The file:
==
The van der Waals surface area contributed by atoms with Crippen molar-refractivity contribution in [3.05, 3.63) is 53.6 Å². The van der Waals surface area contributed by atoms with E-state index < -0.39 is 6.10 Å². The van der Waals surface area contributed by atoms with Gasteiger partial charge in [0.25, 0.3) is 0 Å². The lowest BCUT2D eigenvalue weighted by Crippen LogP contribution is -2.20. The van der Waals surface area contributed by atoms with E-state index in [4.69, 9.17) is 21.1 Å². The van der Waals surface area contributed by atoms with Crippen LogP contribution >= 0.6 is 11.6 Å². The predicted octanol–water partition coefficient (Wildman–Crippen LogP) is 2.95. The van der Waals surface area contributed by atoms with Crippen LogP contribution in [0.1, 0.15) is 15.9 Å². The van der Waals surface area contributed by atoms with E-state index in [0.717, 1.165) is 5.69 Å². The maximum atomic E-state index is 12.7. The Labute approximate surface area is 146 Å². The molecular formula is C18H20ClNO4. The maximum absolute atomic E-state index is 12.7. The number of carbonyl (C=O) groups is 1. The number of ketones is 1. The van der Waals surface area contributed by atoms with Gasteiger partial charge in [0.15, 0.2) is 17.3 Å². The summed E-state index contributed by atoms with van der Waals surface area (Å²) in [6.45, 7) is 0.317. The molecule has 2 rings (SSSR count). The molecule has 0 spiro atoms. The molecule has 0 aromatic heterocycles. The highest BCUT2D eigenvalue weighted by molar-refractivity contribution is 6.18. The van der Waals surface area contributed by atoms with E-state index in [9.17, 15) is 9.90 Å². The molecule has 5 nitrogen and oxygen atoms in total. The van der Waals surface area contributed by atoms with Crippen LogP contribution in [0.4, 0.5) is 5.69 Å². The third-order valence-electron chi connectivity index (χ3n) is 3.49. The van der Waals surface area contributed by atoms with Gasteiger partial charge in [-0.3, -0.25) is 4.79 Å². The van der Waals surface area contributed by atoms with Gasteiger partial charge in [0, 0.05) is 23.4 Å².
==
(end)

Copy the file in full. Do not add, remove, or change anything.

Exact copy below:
The van der Waals surface area contributed by atoms with Crippen molar-refractivity contribution in [3.05, 3.63) is 53.6 Å². The van der Waals surface area contributed by atoms with E-state index < -0.39 is 6.10 Å². The van der Waals surface area contributed by atoms with Gasteiger partial charge in [0.25, 0.3) is 0 Å². The lowest BCUT2D eigenvalue weighted by Crippen LogP contribution is -2.20. The van der Waals surface area contributed by atoms with E-state index in [4.69, 9.17) is 21.1 Å². The van der Waals surface area contributed by atoms with Crippen LogP contribution >= 0.6 is 11.6 Å². The predicted octanol–water partition coefficient (Wildman–Crippen LogP) is 2.95. The van der Waals surface area contributed by atoms with Crippen LogP contribution in [0.1, 0.15) is 15.9 Å². The van der Waals surface area contributed by atoms with E-state index in [0.717, 1.165) is 5.69 Å². The maximum atomic E-state index is 12.7. The Labute approximate surface area is 146 Å². The molecular formula is C18H20ClNO4. The maximum absolute atomic E-state index is 12.7. The number of carbonyl (C=O) groups is 1. The number of ketones is 1. The van der Waals surface area contributed by atoms with Gasteiger partial charge in [0.15, 0.2) is 17.3 Å². The summed E-state index contributed by atoms with van der Waals surface area (Å²) in [6.45, 7) is 0.317. The molecule has 2 rings (SSSR count). The molecule has 0 spiro atoms. The molecule has 0 aromatic heterocycles. The highest BCUT2D eigenvalue weighted by molar-refractivity contribution is 6.18. The van der Waals surface area contributed by atoms with E-state index in [9.17, 15) is 9.90 Å². The molecule has 5 nitrogen and oxygen atoms in total. The van der Waals surface area contributed by atoms with Crippen LogP contribution in [0.4, 0.5) is 5.69 Å². The third-order valence-electron chi connectivity index (χ3n) is 3.49. The van der Waals surface area contributed by atoms with Gasteiger partial charge in [-0.3, -0.25) is 4.79 Å². The van der Waals surface area contributed by atoms with Gasteiger partial charge in [0, 0.05) is 23.4 Å².